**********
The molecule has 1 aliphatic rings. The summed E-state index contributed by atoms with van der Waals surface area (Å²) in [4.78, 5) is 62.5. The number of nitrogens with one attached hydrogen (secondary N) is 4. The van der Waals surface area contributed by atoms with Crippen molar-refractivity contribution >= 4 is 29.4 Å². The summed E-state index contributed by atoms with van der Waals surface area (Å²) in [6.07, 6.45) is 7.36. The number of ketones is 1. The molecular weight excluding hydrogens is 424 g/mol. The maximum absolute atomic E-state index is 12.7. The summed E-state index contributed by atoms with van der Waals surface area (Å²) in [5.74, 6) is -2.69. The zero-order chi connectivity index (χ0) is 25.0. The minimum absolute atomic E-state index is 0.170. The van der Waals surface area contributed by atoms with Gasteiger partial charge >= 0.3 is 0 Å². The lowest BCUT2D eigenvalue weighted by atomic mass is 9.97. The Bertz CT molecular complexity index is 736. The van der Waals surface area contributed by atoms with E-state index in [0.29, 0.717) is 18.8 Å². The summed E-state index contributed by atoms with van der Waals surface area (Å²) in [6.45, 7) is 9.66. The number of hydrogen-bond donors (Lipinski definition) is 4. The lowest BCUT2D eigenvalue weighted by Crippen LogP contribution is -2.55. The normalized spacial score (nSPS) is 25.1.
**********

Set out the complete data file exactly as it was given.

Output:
The molecule has 1 aliphatic rings. The summed E-state index contributed by atoms with van der Waals surface area (Å²) in [4.78, 5) is 62.5. The number of nitrogens with one attached hydrogen (secondary N) is 4. The van der Waals surface area contributed by atoms with Crippen molar-refractivity contribution >= 4 is 29.4 Å². The summed E-state index contributed by atoms with van der Waals surface area (Å²) in [6.07, 6.45) is 7.36. The number of ketones is 1. The molecular weight excluding hydrogens is 424 g/mol. The maximum absolute atomic E-state index is 12.7. The summed E-state index contributed by atoms with van der Waals surface area (Å²) in [5.74, 6) is -2.69. The zero-order chi connectivity index (χ0) is 25.0. The minimum absolute atomic E-state index is 0.170. The van der Waals surface area contributed by atoms with Gasteiger partial charge >= 0.3 is 0 Å². The lowest BCUT2D eigenvalue weighted by atomic mass is 9.97. The Bertz CT molecular complexity index is 736. The van der Waals surface area contributed by atoms with E-state index in [0.29, 0.717) is 18.8 Å². The summed E-state index contributed by atoms with van der Waals surface area (Å²) in [6.45, 7) is 9.66. The number of hydrogen-bond donors (Lipinski definition) is 4. The lowest BCUT2D eigenvalue weighted by Crippen LogP contribution is -2.55. The normalized spacial score (nSPS) is 25.1.